Pandemic has changed many people’s way of life to a sedentary lifestyle. Well, are you one of them with the practice of a lot of sitting and lying down with very little or no exercise? A large percentage of the people are physically inactive with fewer than 10% engaging in recreational physical activity.
Exercise has beneficial effects on weight control and several other important cardiovascular risk factors. A number of studies have shown a strong inverse relationship between leisure time activity, energy expenditure, habitual exercise, and the risk of coronary disease and death.
Regular exercise has a positive effect on many of the established risk factors for cardiovascular disease. For example, exercise bolsters weight reduction and can help lower blood pressure. Exercise can reduce “bad” cholesterol levels in the blood as well as total cholesterol, and can raise the “good” cholesterol.
Regular walking appears to be beneficial in older men. This was illustrated in a report from the Honolulu Heart Program of 707 retired nonsmoking men (mean age 69) who were capable of participating in a low-intensity activity on a daily basis. The distance walked was measured at baseline and mortality data, then collected over a 12-year period. After adjustment for age, men who walked more than two miles per day (range two to eight miles [3.2 to 12.8 km]) had a significantly lower mortality rate than those who walked less than one mile (1.6 km) per day, 23.8 versus 40.5 percent, risk factor adjusted relative risk.
Virtually identical findings were noted in a review of over 70,000 postmenopausal women in the Women’s Health Initiative Observational Study in which prolonged sitting predicted an increase in cardiovascular risk. Sedentary women who became active in mid-life or later had a lower incidence of coronary events compared with those who remained inactive.
The positive effects of exercise have been proved in a variety of additional research areas. The Women’s Health Study states, healthy women also benefit from light to moderate exercise; the benefit is again related to the duration of the exercise.
There is a lot of research showing that mortality declines when physical activity increases or body fitness improves. The Nurses Health Study articulates, sedentary women who became active in mid-life or later had a lower incidence of cardiovascular disease, compared with those who remained inactive.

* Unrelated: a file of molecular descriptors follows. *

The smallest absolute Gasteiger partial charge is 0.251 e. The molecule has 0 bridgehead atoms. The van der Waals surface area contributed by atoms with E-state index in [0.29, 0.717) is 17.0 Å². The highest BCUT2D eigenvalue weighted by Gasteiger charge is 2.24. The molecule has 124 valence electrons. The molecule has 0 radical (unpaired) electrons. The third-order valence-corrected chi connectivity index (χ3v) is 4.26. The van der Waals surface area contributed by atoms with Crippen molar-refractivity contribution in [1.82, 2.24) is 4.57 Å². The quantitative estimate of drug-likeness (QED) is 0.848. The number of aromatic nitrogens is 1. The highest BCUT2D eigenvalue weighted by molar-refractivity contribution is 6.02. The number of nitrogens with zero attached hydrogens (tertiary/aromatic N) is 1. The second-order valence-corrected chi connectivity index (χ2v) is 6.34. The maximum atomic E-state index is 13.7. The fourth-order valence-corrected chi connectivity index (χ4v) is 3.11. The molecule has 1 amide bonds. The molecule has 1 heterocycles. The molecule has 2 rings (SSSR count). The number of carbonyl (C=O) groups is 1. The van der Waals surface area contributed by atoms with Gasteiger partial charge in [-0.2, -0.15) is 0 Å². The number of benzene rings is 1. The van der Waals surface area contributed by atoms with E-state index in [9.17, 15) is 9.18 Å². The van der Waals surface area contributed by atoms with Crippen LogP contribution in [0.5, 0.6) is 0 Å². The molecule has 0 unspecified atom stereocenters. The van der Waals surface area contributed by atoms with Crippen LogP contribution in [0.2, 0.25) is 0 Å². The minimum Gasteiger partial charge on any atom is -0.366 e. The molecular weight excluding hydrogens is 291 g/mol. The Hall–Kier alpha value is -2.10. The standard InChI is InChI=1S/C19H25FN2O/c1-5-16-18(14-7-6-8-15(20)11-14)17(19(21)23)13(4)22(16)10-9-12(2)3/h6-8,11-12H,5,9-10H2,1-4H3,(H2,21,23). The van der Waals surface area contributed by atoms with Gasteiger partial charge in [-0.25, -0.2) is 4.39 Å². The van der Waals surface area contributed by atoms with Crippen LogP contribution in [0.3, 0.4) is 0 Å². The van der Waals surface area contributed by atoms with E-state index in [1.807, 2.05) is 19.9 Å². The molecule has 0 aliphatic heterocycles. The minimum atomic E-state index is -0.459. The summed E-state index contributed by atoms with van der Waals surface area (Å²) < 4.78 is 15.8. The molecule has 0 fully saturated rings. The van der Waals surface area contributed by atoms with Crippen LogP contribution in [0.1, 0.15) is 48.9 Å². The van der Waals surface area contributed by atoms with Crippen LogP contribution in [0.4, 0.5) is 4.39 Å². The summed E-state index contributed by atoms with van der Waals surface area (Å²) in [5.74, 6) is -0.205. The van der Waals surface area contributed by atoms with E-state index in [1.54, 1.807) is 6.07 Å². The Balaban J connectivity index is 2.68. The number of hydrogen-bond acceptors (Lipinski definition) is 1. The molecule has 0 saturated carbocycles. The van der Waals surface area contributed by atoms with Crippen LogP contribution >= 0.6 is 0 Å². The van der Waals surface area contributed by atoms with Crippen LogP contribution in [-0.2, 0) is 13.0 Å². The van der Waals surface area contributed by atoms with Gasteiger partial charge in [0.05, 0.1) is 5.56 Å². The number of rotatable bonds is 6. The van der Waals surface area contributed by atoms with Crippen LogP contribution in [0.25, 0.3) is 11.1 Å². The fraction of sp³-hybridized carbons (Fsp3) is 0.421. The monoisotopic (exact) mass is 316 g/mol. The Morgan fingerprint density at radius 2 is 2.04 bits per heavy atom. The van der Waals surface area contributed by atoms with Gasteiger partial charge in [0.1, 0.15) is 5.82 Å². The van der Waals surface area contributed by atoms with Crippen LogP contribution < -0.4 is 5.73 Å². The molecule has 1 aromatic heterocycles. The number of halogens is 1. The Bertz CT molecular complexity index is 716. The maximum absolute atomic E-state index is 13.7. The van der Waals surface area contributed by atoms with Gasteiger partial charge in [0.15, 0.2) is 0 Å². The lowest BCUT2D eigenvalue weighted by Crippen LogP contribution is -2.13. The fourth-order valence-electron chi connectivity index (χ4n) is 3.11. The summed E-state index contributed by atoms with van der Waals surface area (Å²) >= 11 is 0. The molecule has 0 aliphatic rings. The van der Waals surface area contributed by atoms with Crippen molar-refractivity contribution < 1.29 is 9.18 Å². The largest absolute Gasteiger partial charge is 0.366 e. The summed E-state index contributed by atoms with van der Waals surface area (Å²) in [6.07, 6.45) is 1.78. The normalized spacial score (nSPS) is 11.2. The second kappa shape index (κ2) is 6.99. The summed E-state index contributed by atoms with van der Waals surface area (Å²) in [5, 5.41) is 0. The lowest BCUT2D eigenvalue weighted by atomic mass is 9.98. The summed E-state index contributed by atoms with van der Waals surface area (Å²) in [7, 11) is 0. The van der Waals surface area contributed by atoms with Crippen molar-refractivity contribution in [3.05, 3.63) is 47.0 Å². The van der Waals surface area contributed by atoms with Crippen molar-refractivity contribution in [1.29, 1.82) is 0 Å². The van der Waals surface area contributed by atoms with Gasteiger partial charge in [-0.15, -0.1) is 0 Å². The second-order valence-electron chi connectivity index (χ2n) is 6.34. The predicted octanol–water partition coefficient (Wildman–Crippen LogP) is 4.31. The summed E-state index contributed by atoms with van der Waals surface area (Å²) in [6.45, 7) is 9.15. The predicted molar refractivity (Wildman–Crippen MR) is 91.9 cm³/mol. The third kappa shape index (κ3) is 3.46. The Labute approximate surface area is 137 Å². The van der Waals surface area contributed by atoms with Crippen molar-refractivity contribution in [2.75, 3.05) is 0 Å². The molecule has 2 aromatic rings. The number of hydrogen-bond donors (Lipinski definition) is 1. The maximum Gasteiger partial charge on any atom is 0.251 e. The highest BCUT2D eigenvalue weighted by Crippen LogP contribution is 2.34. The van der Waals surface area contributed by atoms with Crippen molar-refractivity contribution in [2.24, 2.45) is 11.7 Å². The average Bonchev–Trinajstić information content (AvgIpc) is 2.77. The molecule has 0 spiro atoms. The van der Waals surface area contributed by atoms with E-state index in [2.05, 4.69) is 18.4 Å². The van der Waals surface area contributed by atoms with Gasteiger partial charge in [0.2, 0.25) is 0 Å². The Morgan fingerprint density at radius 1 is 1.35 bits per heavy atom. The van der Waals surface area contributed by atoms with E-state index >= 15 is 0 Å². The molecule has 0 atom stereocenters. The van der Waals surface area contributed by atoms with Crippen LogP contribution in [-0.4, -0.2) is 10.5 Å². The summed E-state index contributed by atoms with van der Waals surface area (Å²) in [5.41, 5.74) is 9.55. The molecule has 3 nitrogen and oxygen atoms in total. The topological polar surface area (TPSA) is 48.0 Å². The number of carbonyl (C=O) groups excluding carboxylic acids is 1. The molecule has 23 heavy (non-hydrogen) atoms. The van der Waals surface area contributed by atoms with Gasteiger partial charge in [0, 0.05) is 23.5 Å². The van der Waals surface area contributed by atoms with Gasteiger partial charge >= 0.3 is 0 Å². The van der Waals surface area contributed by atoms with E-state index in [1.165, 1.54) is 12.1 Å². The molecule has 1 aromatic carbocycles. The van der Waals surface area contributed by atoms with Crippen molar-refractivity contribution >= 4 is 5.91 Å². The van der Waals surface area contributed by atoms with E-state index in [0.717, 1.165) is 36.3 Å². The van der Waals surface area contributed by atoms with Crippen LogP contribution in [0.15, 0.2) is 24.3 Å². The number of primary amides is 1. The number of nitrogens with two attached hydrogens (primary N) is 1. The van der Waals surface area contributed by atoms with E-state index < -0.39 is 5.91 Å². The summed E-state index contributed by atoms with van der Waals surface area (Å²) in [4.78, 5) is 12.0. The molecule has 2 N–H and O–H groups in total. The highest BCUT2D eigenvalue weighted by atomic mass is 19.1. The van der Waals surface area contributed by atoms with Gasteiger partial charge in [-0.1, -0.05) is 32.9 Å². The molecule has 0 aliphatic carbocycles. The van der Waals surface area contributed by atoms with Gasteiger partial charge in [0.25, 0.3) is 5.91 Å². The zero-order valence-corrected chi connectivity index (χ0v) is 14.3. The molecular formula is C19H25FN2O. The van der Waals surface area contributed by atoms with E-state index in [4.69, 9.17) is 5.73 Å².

European Society of Cardiology recommends physical activity for primary prevention of Cardiovascular Disease (CVD). Healthy adults of all ages should perform at least 150 minutes a week of moderate-intensity or 75 minutes a week of vigorous-intensity aerobic physical activity or an equivalent combination. For additional benefit, a gradual increase to 300 minutes a week of moderate-intensity or 150 min a week of vigorous-intensity aerobic physical activity or an equivalent combination is recommended. Multiple sessions of physical activity should be considered each lasting 10 minutes, preferably every day of the week
Aerobic exercise is a general term, often referred to as endurance training, and includes any activity that develops cardiovascular and pulmonary fitness. It is an important component of an exercise prescription with an abundance of evidence supporting its benefits for health. It can include activities like brisk walking, swimming, running, or cycling. You probably know it as “cardio.”
Strength exercises provide important health benefits beyond aerobic activity. Also referred to as strength training can be performed using body resistance training, weight resistance (eg, push-ups ), free weights (eg, barbell squats) that place loads on muscles forcing them to work harder. The best programs emphasize multi-joint exercises such as the squat, deadlift, and press that involve all the major muscle groups.
Strength training is typically done two or three days per week
Mobility exercises are important for maintaining functional capacity. Particularly among older adults, mobility is important for performing activities of daily living and avoiding falls. If stretching exercises are performed to increase muscle flexibility, it is usually best to do so after aerobic or strength workouts when muscles are warm.
How to train your body to exercise on daily basis:
F – Frequency: Number of days per week (ideally three or more) I – Intensity: Moderate or greater T – Time: Number of minutes per session (ideally 30 minutes or longer) T -Type: Activities that involve major muscle groups
FITT prescription for the non-sedentary beginning exerciser
Frequency: Three days per week Intensity: Moderate Time: 20-30 min Type: Brisk walking
Physical inactivity is associated with at least a twofold increase in the risk of coronary events. Heart disease is a leading cause of death, but it’s not imminent. To lessen your risk, be active throughout the day. Try to exercise for an average of 30 minutes. Decide to do this at least 3-4 times a week. Exercises like brisk walking, jogging, bicycling, and swimming are the best. Now let’s stop blaming the pandemic and get ready to gear up for a healthy lifestyle.